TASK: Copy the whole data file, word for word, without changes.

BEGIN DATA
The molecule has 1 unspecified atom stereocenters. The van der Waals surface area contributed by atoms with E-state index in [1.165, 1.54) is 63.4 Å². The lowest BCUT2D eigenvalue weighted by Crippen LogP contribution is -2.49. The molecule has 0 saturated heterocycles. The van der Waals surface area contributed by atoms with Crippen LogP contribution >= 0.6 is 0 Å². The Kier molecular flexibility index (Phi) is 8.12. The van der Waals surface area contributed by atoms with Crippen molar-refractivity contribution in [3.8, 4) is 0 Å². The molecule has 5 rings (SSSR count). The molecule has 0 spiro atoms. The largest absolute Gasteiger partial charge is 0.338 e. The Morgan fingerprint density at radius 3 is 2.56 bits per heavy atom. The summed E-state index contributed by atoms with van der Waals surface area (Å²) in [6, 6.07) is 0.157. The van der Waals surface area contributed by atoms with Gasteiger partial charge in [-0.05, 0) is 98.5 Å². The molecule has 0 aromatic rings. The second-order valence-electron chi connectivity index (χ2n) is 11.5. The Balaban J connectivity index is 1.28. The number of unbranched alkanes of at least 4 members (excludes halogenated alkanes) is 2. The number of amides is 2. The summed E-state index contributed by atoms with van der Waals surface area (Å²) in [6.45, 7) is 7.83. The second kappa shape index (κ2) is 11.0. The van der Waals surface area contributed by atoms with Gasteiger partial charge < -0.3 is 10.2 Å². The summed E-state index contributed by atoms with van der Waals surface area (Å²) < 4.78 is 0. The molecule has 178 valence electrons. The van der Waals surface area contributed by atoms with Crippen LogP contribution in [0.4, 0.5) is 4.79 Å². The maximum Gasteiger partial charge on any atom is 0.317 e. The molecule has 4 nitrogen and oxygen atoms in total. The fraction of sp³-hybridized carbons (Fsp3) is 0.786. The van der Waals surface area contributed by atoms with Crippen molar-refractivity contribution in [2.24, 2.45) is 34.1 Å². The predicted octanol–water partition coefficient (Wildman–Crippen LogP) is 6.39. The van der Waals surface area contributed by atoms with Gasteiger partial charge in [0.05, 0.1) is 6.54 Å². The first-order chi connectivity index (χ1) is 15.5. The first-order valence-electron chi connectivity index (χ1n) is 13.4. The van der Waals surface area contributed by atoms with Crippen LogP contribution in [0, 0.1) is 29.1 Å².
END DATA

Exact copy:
The molecule has 1 unspecified atom stereocenters. The van der Waals surface area contributed by atoms with E-state index in [1.165, 1.54) is 63.4 Å². The lowest BCUT2D eigenvalue weighted by Crippen LogP contribution is -2.49. The molecule has 0 saturated heterocycles. The van der Waals surface area contributed by atoms with Crippen LogP contribution >= 0.6 is 0 Å². The Kier molecular flexibility index (Phi) is 8.12. The van der Waals surface area contributed by atoms with Crippen molar-refractivity contribution in [3.8, 4) is 0 Å². The molecule has 5 rings (SSSR count). The molecule has 0 spiro atoms. The largest absolute Gasteiger partial charge is 0.338 e. The Morgan fingerprint density at radius 3 is 2.56 bits per heavy atom. The summed E-state index contributed by atoms with van der Waals surface area (Å²) in [6, 6.07) is 0.157. The van der Waals surface area contributed by atoms with Gasteiger partial charge in [-0.05, 0) is 98.5 Å². The molecule has 0 aromatic rings. The second-order valence-electron chi connectivity index (χ2n) is 11.5. The Balaban J connectivity index is 1.28. The number of unbranched alkanes of at least 4 members (excludes halogenated alkanes) is 2. The number of amides is 2. The summed E-state index contributed by atoms with van der Waals surface area (Å²) in [6.45, 7) is 7.83. The second kappa shape index (κ2) is 11.0. The van der Waals surface area contributed by atoms with Gasteiger partial charge < -0.3 is 10.2 Å². The summed E-state index contributed by atoms with van der Waals surface area (Å²) < 4.78 is 0. The molecule has 178 valence electrons. The van der Waals surface area contributed by atoms with Crippen LogP contribution in [0.4, 0.5) is 4.79 Å². The maximum Gasteiger partial charge on any atom is 0.317 e. The molecule has 4 nitrogen and oxygen atoms in total. The fraction of sp³-hybridized carbons (Fsp3) is 0.786. The van der Waals surface area contributed by atoms with Crippen molar-refractivity contribution in [2.24, 2.45) is 34.1 Å². The predicted octanol–water partition coefficient (Wildman–Crippen LogP) is 6.39. The van der Waals surface area contributed by atoms with Gasteiger partial charge in [0.05, 0.1) is 6.54 Å². The first-order chi connectivity index (χ1) is 15.5. The first-order valence-electron chi connectivity index (χ1n) is 13.4. The van der Waals surface area contributed by atoms with Crippen LogP contribution in [0, 0.1) is 29.1 Å².